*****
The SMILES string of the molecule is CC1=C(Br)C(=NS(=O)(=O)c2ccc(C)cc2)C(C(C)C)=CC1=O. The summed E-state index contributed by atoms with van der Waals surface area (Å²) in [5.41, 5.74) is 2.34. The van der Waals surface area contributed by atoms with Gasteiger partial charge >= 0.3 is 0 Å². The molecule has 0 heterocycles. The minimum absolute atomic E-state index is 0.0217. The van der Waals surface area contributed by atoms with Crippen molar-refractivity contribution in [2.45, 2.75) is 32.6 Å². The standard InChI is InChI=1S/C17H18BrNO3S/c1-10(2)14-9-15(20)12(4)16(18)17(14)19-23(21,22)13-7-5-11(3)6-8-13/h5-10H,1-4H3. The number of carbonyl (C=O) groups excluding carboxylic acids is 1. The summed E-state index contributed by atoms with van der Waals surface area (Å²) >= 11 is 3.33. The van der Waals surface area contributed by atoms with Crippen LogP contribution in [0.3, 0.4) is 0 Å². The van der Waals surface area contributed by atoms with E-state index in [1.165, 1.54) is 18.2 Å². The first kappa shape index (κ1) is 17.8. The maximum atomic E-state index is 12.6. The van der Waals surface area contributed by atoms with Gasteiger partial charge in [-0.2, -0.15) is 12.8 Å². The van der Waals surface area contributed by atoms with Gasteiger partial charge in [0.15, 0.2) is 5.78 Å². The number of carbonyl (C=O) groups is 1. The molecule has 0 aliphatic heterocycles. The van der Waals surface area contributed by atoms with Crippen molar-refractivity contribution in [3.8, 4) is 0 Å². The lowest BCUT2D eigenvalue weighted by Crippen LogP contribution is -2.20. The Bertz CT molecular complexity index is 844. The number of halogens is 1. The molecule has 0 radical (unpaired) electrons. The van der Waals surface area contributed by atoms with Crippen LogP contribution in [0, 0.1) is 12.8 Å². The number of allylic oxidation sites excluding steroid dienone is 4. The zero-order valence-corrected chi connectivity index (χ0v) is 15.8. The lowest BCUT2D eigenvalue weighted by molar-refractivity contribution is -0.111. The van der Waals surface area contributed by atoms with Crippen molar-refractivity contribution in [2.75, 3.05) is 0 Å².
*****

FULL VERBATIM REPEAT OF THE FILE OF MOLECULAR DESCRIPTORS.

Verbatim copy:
The SMILES string of the molecule is CC1=C(Br)C(=NS(=O)(=O)c2ccc(C)cc2)C(C(C)C)=CC1=O. The summed E-state index contributed by atoms with van der Waals surface area (Å²) in [5.41, 5.74) is 2.34. The van der Waals surface area contributed by atoms with Gasteiger partial charge >= 0.3 is 0 Å². The molecule has 0 heterocycles. The minimum absolute atomic E-state index is 0.0217. The van der Waals surface area contributed by atoms with Crippen molar-refractivity contribution in [2.45, 2.75) is 32.6 Å². The standard InChI is InChI=1S/C17H18BrNO3S/c1-10(2)14-9-15(20)12(4)16(18)17(14)19-23(21,22)13-7-5-11(3)6-8-13/h5-10H,1-4H3. The number of carbonyl (C=O) groups excluding carboxylic acids is 1. The summed E-state index contributed by atoms with van der Waals surface area (Å²) >= 11 is 3.33. The van der Waals surface area contributed by atoms with Crippen LogP contribution in [0.3, 0.4) is 0 Å². The van der Waals surface area contributed by atoms with E-state index in [1.165, 1.54) is 18.2 Å². The first kappa shape index (κ1) is 17.8. The maximum atomic E-state index is 12.6. The van der Waals surface area contributed by atoms with Gasteiger partial charge in [-0.2, -0.15) is 12.8 Å². The van der Waals surface area contributed by atoms with Gasteiger partial charge in [0.15, 0.2) is 5.78 Å². The number of carbonyl (C=O) groups is 1. The molecule has 0 aliphatic heterocycles. The van der Waals surface area contributed by atoms with Crippen molar-refractivity contribution in [3.8, 4) is 0 Å². The lowest BCUT2D eigenvalue weighted by Crippen LogP contribution is -2.20. The Bertz CT molecular complexity index is 844. The number of halogens is 1. The molecule has 0 radical (unpaired) electrons. The van der Waals surface area contributed by atoms with Crippen LogP contribution in [0, 0.1) is 12.8 Å². The number of allylic oxidation sites excluding steroid dienone is 4. The zero-order valence-corrected chi connectivity index (χ0v) is 15.8. The lowest BCUT2D eigenvalue weighted by molar-refractivity contribution is -0.111. The van der Waals surface area contributed by atoms with Crippen molar-refractivity contribution in [2.75, 3.05) is 0 Å².